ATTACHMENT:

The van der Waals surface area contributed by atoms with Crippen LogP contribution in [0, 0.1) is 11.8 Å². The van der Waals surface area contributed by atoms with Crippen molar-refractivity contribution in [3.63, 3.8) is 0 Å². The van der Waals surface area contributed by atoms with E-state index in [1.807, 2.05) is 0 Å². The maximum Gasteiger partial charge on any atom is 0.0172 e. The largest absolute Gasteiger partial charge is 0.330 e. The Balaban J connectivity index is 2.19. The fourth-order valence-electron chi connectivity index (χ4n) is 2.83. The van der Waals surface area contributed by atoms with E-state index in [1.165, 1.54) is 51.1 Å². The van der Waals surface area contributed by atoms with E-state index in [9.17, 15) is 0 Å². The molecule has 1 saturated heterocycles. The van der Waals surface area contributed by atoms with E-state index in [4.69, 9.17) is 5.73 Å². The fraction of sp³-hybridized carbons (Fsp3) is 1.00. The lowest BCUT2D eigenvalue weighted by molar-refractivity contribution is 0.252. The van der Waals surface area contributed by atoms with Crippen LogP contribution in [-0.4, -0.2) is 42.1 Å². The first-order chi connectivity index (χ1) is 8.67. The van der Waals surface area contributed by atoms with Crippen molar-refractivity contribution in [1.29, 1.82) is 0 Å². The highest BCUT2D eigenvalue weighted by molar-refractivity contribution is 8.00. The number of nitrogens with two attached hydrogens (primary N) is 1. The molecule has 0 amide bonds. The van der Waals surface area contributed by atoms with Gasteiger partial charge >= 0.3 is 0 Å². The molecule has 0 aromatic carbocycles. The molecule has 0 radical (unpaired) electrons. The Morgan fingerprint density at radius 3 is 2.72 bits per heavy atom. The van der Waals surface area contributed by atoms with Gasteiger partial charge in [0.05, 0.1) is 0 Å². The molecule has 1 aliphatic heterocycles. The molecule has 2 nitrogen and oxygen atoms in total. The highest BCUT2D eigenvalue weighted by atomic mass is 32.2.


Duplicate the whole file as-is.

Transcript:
The van der Waals surface area contributed by atoms with Crippen LogP contribution in [0, 0.1) is 11.8 Å². The van der Waals surface area contributed by atoms with Crippen molar-refractivity contribution in [3.63, 3.8) is 0 Å². The van der Waals surface area contributed by atoms with E-state index in [1.807, 2.05) is 0 Å². The maximum Gasteiger partial charge on any atom is 0.0172 e. The largest absolute Gasteiger partial charge is 0.330 e. The Balaban J connectivity index is 2.19. The fourth-order valence-electron chi connectivity index (χ4n) is 2.83. The van der Waals surface area contributed by atoms with E-state index in [1.165, 1.54) is 51.1 Å². The van der Waals surface area contributed by atoms with E-state index in [9.17, 15) is 0 Å². The molecule has 1 saturated heterocycles. The van der Waals surface area contributed by atoms with E-state index in [4.69, 9.17) is 5.73 Å². The fraction of sp³-hybridized carbons (Fsp3) is 1.00. The lowest BCUT2D eigenvalue weighted by molar-refractivity contribution is 0.252. The van der Waals surface area contributed by atoms with Crippen LogP contribution in [-0.4, -0.2) is 42.1 Å². The first-order chi connectivity index (χ1) is 8.67. The van der Waals surface area contributed by atoms with Crippen molar-refractivity contribution in [1.29, 1.82) is 0 Å². The highest BCUT2D eigenvalue weighted by molar-refractivity contribution is 8.00. The number of nitrogens with two attached hydrogens (primary N) is 1. The molecule has 0 amide bonds. The van der Waals surface area contributed by atoms with Gasteiger partial charge >= 0.3 is 0 Å². The molecule has 0 aromatic carbocycles. The molecule has 0 radical (unpaired) electrons. The Morgan fingerprint density at radius 3 is 2.72 bits per heavy atom. The van der Waals surface area contributed by atoms with Gasteiger partial charge in [0.05, 0.1) is 0 Å². The molecule has 1 aliphatic heterocycles. The molecule has 2 nitrogen and oxygen atoms in total. The highest BCUT2D eigenvalue weighted by atomic mass is 32.2.